Aluminum Nitride (ALN) has long been regarded as the material of choice when Alumina substrates cannot meet the demands of high thermal conductance for electronics. The vast majority of the world’s production of Aluminum Nitride is consumed in 0.040” and 0.025” thick substrates for high performance electronics, prized for its electrical insulation, while offering thermal conductance 7 – 8 times that of Alumina. ALN substrates offer superior performance, but at a price.
The use of ALN in structural components has been slower to develop, as material is less readily available to make the inevitably required samples in small volumes that companies require in order to build confidence before investing in tooling. The bridge which allows trials of small quantities of structural parts in ALN was created by Tokuyama of Japan. They developed a hybrid material, made of ALN and boron nitride and hot pressed for consistency. It gives good thermal conductance, 3 – 4 times that of Alumina, excellent thermal shock, and good electrical insulation. This sintered material also offers the benefit of being machinable with standard carbide tools and requiring no post-machining sintering. Shapal Hi-M Soft (the Tokuyama trade name for this machinable ALN) enables parts to be made up to 12” square and over 3” thick, allowing companies to trial ALN without the delays and costs of the pure version. This prototyping opportunity can provide the confidence to use pure ALN for subsequent higher volume requirements.
The transition from Shapal Hi-M Soft to pure ALN has been slow to develop. Differing geometries of components require different production methods. Plus, material volumes generally remain low. The result is a total spend on structural ALN that, while significant and increasing, continues to be dwarfed by Alumina, where all production routes are in large volume. The lower cost and higher availability of Alumina remains apparent, relative to ALN. But the technical benefits of ALN are becoming increasingly recognized and in demand and therefore many industries are pushing for the transition to pure ALN.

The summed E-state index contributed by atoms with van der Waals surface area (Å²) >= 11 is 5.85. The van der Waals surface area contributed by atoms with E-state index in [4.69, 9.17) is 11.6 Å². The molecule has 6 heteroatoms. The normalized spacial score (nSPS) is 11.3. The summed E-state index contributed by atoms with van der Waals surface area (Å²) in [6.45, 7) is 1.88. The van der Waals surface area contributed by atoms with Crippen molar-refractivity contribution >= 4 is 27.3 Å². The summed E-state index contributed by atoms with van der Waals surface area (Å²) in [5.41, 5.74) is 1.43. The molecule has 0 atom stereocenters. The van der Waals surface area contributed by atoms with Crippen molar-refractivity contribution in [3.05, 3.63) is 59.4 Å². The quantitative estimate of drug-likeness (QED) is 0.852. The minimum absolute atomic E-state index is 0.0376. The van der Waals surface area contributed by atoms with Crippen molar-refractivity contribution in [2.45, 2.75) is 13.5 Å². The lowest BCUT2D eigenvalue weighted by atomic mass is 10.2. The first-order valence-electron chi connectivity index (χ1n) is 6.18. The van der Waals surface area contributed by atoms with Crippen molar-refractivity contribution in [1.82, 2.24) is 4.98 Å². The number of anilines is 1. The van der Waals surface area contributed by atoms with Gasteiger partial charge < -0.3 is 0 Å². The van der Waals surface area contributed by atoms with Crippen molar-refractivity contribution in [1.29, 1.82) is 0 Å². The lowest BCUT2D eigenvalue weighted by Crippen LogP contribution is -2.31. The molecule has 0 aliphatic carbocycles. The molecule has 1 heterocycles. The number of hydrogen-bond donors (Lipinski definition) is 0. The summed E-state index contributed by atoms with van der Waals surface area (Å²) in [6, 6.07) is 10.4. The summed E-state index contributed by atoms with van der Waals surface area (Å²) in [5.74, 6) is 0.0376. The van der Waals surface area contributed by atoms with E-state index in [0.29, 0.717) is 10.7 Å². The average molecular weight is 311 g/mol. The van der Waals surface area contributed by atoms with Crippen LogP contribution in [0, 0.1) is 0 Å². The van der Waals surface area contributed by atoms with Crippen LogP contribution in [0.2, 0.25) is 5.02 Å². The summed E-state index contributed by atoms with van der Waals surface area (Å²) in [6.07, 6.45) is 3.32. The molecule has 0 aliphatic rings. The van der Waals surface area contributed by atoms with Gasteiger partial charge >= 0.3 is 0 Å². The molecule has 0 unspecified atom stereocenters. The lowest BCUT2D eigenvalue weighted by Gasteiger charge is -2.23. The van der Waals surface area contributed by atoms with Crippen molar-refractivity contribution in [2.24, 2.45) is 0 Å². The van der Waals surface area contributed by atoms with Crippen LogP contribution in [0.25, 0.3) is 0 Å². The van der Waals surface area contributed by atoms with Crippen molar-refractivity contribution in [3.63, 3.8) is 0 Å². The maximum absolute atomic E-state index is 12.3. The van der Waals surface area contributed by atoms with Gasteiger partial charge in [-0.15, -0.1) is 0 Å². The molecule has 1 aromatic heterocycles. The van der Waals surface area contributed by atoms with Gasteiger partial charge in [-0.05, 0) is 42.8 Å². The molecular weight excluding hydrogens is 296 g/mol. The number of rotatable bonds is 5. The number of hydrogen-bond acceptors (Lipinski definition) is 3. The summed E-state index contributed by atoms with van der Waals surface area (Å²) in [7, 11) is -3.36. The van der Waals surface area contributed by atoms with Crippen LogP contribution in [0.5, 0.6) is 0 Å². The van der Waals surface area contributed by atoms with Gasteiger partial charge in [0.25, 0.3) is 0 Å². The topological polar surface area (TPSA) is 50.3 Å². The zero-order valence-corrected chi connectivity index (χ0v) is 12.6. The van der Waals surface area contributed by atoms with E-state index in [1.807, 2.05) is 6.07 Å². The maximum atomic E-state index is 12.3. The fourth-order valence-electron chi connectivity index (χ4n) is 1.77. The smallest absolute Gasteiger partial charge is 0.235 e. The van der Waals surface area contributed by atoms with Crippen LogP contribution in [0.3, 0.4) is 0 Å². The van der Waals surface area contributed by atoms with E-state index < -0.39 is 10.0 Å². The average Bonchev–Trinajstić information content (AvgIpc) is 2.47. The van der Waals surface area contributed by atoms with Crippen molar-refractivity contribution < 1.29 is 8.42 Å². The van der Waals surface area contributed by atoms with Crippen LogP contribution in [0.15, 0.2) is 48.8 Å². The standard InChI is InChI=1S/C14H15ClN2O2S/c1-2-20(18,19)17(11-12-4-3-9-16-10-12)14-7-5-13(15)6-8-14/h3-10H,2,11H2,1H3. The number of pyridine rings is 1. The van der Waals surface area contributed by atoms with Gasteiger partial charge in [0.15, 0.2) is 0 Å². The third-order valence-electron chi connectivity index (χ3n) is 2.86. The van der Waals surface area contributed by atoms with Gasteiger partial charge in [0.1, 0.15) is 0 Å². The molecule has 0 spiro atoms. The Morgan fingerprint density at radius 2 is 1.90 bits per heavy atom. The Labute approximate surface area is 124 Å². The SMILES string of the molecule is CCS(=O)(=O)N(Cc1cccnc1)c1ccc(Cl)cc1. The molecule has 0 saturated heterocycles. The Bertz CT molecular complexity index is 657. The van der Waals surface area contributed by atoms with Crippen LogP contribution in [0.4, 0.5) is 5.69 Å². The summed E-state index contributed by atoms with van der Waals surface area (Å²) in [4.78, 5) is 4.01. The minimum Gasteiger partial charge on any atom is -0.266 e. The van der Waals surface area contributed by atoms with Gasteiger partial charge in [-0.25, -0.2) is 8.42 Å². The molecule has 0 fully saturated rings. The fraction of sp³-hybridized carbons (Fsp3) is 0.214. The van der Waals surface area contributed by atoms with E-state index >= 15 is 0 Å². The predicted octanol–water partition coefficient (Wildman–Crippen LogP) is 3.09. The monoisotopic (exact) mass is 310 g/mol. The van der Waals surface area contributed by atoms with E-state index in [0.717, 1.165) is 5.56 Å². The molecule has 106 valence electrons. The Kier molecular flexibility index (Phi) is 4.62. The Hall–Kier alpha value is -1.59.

The feasibility of using ALN for very large structural pieces in aerospace, semiconductor fabrication, lasers, electronics, and medical applications is progressing, where the high thermal shock resistance, high thermal conductance and excellent electrical performance are key features.
The worldwide demand for ALN powder is increasing dramatically and mass production of components such as water cooled heat sinks for transport systems and LED heat sinks have put further pressure on the increased expansion of the material uses.
The ever developing demand has led to fabrication systems for ALN to be brought in line with standard Alumina processes. Whereas die pressing and isostatic pressing were common to both materials, ALN was not extruded. This has now changed and although limited to certain sizes, ALN has gained a foothold in a process that was previously alien to it. Tubes of over a foot in length have now been produced.
Aluminum Nitride is not the rare research-only material of the past, but has entered the engineering mainstream and the benefits of this are being felt across the spectrum of high technology cutting edge industries. Shapal Hi-M Soft machinable aluminum nitride continues to play a key role in the advancement of pure aluminum nitride.